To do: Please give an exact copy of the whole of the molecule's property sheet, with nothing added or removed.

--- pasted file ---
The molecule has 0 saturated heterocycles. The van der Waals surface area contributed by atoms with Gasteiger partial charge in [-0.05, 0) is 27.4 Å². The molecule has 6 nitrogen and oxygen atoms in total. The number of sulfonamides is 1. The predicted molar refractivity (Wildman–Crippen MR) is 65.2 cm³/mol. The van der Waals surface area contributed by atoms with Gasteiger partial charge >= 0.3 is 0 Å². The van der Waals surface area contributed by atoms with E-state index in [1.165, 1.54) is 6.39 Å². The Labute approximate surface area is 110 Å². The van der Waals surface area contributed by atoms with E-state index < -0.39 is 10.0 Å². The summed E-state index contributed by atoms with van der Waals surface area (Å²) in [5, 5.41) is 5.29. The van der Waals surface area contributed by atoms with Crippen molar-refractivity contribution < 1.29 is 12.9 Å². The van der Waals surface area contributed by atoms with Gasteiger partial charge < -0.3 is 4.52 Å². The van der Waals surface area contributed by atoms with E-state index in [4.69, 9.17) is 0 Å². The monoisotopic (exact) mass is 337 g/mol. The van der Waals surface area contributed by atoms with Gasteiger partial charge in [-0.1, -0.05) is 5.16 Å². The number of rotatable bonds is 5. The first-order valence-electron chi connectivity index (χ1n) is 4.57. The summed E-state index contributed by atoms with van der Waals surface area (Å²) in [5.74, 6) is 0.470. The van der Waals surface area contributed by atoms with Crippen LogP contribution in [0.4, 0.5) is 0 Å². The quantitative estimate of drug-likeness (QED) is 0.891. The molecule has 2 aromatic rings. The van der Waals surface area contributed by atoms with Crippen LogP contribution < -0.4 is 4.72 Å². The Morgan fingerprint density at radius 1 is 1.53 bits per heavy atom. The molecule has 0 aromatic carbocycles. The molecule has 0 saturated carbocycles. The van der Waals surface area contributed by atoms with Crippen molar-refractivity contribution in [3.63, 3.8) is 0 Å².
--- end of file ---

The molecule has 0 saturated heterocycles. The van der Waals surface area contributed by atoms with Gasteiger partial charge in [-0.05, 0) is 27.4 Å². The molecule has 6 nitrogen and oxygen atoms in total. The number of sulfonamides is 1. The predicted molar refractivity (Wildman–Crippen MR) is 65.2 cm³/mol. The van der Waals surface area contributed by atoms with Gasteiger partial charge >= 0.3 is 0 Å². The van der Waals surface area contributed by atoms with E-state index in [1.165, 1.54) is 6.39 Å². The Labute approximate surface area is 110 Å². The van der Waals surface area contributed by atoms with E-state index < -0.39 is 10.0 Å². The summed E-state index contributed by atoms with van der Waals surface area (Å²) in [5, 5.41) is 5.29. The van der Waals surface area contributed by atoms with Crippen molar-refractivity contribution < 1.29 is 12.9 Å². The van der Waals surface area contributed by atoms with Gasteiger partial charge < -0.3 is 4.52 Å². The van der Waals surface area contributed by atoms with E-state index in [4.69, 9.17) is 0 Å². The monoisotopic (exact) mass is 337 g/mol. The van der Waals surface area contributed by atoms with Gasteiger partial charge in [-0.1, -0.05) is 5.16 Å². The number of rotatable bonds is 5. The first-order valence-electron chi connectivity index (χ1n) is 4.57. The summed E-state index contributed by atoms with van der Waals surface area (Å²) in [5.74, 6) is 0.470. The van der Waals surface area contributed by atoms with Crippen LogP contribution in [0.4, 0.5) is 0 Å². The quantitative estimate of drug-likeness (QED) is 0.891. The molecule has 2 aromatic rings. The van der Waals surface area contributed by atoms with Crippen LogP contribution < -0.4 is 4.72 Å². The Morgan fingerprint density at radius 1 is 1.53 bits per heavy atom. The molecule has 0 aromatic carbocycles. The molecule has 0 saturated carbocycles. The van der Waals surface area contributed by atoms with Crippen molar-refractivity contribution in [3.63, 3.8) is 0 Å².